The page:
The other standout performances in Davy Crockett and the River Pirates belong to Buddy Ebsen and Kenneth Tobey. The former rarely got a chance to stretch himself on The Beverly Hillbillies, so it's entertaining to watch him as a humorous sidekick. As for Tobey, who famously played the hero of The Thing from Another World, he's barely recognizable as Fink's grizzled, cigar-chewing, red-headed crony.

Buddy Ebsen and Kennth Tobey.
Watching it today, Davy Crockett and the River Pirates drips with nostalgia and is strongly recommended for film and TV fans who grew up in the 1950s and 1960s. It's also surprisingly progressive in its treatment of Native Americans, who are not portrayed as villains.

Incidentally, Fess Parker did not benefit financially from the Davy Crockett merchandise bonanza due to the nature of his contract with Disney. When repeats of the Davy Crockett episodes sparked renewed interest in the character in 1963, Parker approached Disney about a Davy Crockett TV series. When that didn't work out, Parker and producer Aaron Rosenberg developed the Daniel Boone TV series, which ran for six years on NBC. Parker owned 30% of the show and pretty much retired from acting after its run.


Caftan Woman said...

I have been known to shut out the world and wrap myself in the glow of nostalgia with Disney's Davy Crockett mashups.

Ron said...

I grew up watching these shows. Had me a coonskin cap, yessiree. (Damn tail fell off, but it was still warm in the winter.) For whatever reason the Parker movie I remember best is Disney's "The Great Locomotive Chase" (1956).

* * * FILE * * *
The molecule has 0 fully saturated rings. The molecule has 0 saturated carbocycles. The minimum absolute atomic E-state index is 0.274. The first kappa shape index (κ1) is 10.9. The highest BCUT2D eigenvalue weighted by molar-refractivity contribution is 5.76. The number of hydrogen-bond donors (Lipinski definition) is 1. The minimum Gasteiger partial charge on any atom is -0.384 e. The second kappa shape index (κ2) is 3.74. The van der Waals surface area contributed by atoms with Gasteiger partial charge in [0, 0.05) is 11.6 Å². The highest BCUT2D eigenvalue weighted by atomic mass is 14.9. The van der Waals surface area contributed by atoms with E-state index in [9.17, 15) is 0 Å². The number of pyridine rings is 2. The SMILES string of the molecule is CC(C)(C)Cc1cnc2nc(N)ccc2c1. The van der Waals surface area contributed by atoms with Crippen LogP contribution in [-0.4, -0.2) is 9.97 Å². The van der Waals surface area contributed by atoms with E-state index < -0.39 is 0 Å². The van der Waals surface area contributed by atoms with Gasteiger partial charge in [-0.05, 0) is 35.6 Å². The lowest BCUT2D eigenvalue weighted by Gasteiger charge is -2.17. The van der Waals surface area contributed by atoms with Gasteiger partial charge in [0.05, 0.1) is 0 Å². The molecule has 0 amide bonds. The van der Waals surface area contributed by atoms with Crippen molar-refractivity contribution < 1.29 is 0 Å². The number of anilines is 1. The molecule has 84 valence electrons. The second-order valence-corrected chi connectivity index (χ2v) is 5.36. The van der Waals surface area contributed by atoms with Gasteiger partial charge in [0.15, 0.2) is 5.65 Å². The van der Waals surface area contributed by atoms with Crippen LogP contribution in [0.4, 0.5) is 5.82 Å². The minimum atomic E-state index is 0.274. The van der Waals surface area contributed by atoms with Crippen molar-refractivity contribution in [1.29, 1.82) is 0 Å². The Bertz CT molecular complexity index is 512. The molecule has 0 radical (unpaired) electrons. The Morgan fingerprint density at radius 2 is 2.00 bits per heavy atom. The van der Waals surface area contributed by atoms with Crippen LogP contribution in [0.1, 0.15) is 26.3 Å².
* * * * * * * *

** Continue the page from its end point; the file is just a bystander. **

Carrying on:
The studio gave a boost to so many actors' careers; Guy Williams ("Zorro"); Robert Loggia ("Nine Live of Elfego Baca") -- not to mention Hayley Mills, Kurt Russell and on and on. Walt could pick 'em.

Rick29 said...

So true! Walt Disney had an eye for talent.

Lincolnman said...

Wholeheartedly concur - this is a great series and you can easily see why it was such a sensation when initially run. Jeff York was superb as Mike Fink - "girls run and hide, brave men shiver, he's Mike Fink, King of the River"...

Rick29 said...

It's a darn catchy song!

Silver Screenings said...

I'm intrigued that Disney put two TV episodes together and released it as a feature film. Did that happen very often in the 1950s?

Ron said...

I mentioned above "The Great Locomotive Chase" that I remember seeing as a serial on the Disney TV show. "The Scarecrow of Romney Marsh" also fits the bill. I'm sure there were scads more. Sorry, Rick, if I stepped on your toes, and SS, if I imposed.

Ron said...

"The Scarecrow . . ." mentioned above came out in 1963, but Disney was releasing these shows/films right along far as I can recall.

Rick29 said...

Yes and in the 1960s, too. There were episodes of MAN FROM U.N.C.L.E. that were expanded into theatrical features. Even less successful shows, like BLUE LIGHT, had episodes strung together and released overseas as movies.